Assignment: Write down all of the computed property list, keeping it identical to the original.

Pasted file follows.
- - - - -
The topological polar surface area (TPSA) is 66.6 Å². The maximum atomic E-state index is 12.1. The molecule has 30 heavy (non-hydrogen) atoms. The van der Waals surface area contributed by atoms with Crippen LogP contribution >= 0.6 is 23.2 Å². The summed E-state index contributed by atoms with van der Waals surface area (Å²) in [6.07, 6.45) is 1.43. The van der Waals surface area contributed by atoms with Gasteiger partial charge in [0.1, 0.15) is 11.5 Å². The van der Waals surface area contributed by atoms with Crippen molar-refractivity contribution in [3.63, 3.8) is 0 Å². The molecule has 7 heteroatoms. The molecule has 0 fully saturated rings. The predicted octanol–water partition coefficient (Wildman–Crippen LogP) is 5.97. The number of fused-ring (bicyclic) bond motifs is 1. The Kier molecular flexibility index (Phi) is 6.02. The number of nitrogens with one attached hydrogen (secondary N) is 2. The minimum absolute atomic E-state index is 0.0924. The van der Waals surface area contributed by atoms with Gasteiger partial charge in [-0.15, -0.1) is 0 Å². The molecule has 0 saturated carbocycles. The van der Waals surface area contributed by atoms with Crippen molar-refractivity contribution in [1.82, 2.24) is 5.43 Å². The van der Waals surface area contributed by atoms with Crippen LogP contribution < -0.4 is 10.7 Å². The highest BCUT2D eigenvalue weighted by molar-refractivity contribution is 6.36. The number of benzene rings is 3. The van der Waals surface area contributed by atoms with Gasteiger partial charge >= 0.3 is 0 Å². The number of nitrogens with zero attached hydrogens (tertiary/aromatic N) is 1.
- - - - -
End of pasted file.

The topological polar surface area (TPSA) is 66.6 Å². The maximum atomic E-state index is 12.1. The molecule has 30 heavy (non-hydrogen) atoms. The van der Waals surface area contributed by atoms with Crippen LogP contribution >= 0.6 is 23.2 Å². The summed E-state index contributed by atoms with van der Waals surface area (Å²) in [6.07, 6.45) is 1.43. The van der Waals surface area contributed by atoms with Gasteiger partial charge in [0.1, 0.15) is 11.5 Å². The van der Waals surface area contributed by atoms with Crippen molar-refractivity contribution in [3.63, 3.8) is 0 Å². The molecule has 7 heteroatoms. The molecule has 0 fully saturated rings. The predicted octanol–water partition coefficient (Wildman–Crippen LogP) is 5.97. The number of fused-ring (bicyclic) bond motifs is 1. The Kier molecular flexibility index (Phi) is 6.02. The number of nitrogens with one attached hydrogen (secondary N) is 2. The minimum absolute atomic E-state index is 0.0924. The van der Waals surface area contributed by atoms with Gasteiger partial charge in [-0.15, -0.1) is 0 Å². The molecule has 0 saturated carbocycles. The van der Waals surface area contributed by atoms with Crippen molar-refractivity contribution in [1.82, 2.24) is 5.43 Å². The van der Waals surface area contributed by atoms with Crippen LogP contribution < -0.4 is 10.7 Å². The highest BCUT2D eigenvalue weighted by molar-refractivity contribution is 6.36. The number of benzene rings is 3. The van der Waals surface area contributed by atoms with Gasteiger partial charge >= 0.3 is 0 Å². The number of nitrogens with zero attached hydrogens (tertiary/aromatic N) is 1.